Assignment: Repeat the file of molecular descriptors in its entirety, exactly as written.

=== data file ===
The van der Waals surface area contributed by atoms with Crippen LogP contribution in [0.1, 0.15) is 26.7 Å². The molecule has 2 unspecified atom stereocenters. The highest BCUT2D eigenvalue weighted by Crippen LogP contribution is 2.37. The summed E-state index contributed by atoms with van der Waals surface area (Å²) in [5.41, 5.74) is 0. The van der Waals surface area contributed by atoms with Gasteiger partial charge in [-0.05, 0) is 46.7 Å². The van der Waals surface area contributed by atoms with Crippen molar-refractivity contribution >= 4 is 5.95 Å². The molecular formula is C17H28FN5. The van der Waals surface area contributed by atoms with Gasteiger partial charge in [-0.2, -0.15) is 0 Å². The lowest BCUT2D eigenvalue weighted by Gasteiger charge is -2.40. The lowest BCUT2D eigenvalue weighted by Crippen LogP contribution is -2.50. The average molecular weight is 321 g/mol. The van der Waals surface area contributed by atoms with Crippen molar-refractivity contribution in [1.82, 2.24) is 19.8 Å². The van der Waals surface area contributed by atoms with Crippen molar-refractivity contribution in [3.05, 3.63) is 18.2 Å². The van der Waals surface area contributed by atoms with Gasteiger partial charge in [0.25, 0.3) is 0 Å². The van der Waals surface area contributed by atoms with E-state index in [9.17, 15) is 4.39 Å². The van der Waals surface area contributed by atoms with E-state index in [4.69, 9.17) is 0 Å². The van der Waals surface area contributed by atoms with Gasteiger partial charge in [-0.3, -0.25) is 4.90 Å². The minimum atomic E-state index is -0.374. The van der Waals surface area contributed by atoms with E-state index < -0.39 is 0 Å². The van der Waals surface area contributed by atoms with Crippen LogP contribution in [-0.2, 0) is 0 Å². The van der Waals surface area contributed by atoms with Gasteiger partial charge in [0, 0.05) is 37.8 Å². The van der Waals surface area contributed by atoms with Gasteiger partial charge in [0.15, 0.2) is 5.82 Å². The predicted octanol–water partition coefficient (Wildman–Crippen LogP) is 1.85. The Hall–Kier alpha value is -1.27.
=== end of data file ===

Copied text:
The van der Waals surface area contributed by atoms with Crippen LogP contribution in [0.1, 0.15) is 26.7 Å². The molecule has 2 unspecified atom stereocenters. The highest BCUT2D eigenvalue weighted by Crippen LogP contribution is 2.37. The summed E-state index contributed by atoms with van der Waals surface area (Å²) in [5.41, 5.74) is 0. The van der Waals surface area contributed by atoms with Gasteiger partial charge in [-0.05, 0) is 46.7 Å². The van der Waals surface area contributed by atoms with Crippen molar-refractivity contribution >= 4 is 5.95 Å². The molecular formula is C17H28FN5. The van der Waals surface area contributed by atoms with Gasteiger partial charge in [-0.2, -0.15) is 0 Å². The lowest BCUT2D eigenvalue weighted by Gasteiger charge is -2.40. The lowest BCUT2D eigenvalue weighted by Crippen LogP contribution is -2.50. The average molecular weight is 321 g/mol. The van der Waals surface area contributed by atoms with Crippen molar-refractivity contribution in [1.82, 2.24) is 19.8 Å². The van der Waals surface area contributed by atoms with Crippen molar-refractivity contribution in [3.05, 3.63) is 18.2 Å². The van der Waals surface area contributed by atoms with Gasteiger partial charge in [0.25, 0.3) is 0 Å². The van der Waals surface area contributed by atoms with E-state index in [9.17, 15) is 4.39 Å². The van der Waals surface area contributed by atoms with E-state index in [4.69, 9.17) is 0 Å². The van der Waals surface area contributed by atoms with Gasteiger partial charge in [-0.3, -0.25) is 4.90 Å². The minimum atomic E-state index is -0.374. The van der Waals surface area contributed by atoms with E-state index < -0.39 is 0 Å². The van der Waals surface area contributed by atoms with Crippen LogP contribution in [-0.2, 0) is 0 Å². The van der Waals surface area contributed by atoms with Gasteiger partial charge in [0, 0.05) is 37.8 Å². The van der Waals surface area contributed by atoms with Gasteiger partial charge in [0.15, 0.2) is 5.82 Å². The predicted octanol–water partition coefficient (Wildman–Crippen LogP) is 1.85. The Hall–Kier alpha value is -1.27.